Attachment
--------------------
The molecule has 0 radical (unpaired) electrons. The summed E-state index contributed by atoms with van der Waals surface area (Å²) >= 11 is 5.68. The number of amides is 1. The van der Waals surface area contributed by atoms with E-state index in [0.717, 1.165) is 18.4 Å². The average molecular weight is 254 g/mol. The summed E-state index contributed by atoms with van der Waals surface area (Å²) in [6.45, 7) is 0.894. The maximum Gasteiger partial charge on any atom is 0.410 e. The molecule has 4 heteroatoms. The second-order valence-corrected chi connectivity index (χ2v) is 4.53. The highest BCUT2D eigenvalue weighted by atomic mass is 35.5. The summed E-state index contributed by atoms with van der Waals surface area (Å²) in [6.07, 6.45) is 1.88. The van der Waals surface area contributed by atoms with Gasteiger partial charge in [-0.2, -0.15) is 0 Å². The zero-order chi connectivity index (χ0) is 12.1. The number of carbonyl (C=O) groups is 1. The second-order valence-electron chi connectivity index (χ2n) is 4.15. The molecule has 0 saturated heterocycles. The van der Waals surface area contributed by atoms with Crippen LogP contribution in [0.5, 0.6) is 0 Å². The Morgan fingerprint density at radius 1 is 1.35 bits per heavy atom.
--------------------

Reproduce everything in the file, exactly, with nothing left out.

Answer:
The molecule has 0 radical (unpaired) electrons. The summed E-state index contributed by atoms with van der Waals surface area (Å²) >= 11 is 5.68. The number of amides is 1. The van der Waals surface area contributed by atoms with E-state index in [0.717, 1.165) is 18.4 Å². The average molecular weight is 254 g/mol. The summed E-state index contributed by atoms with van der Waals surface area (Å²) in [6.45, 7) is 0.894. The maximum Gasteiger partial charge on any atom is 0.410 e. The molecule has 4 heteroatoms. The second-order valence-corrected chi connectivity index (χ2v) is 4.53. The highest BCUT2D eigenvalue weighted by atomic mass is 35.5. The summed E-state index contributed by atoms with van der Waals surface area (Å²) in [6.07, 6.45) is 1.88. The van der Waals surface area contributed by atoms with Gasteiger partial charge in [-0.2, -0.15) is 0 Å². The zero-order chi connectivity index (χ0) is 12.1. The number of carbonyl (C=O) groups is 1. The second-order valence-electron chi connectivity index (χ2n) is 4.15. The molecule has 0 saturated heterocycles. The van der Waals surface area contributed by atoms with Crippen LogP contribution in [0.5, 0.6) is 0 Å². The Morgan fingerprint density at radius 1 is 1.35 bits per heavy atom.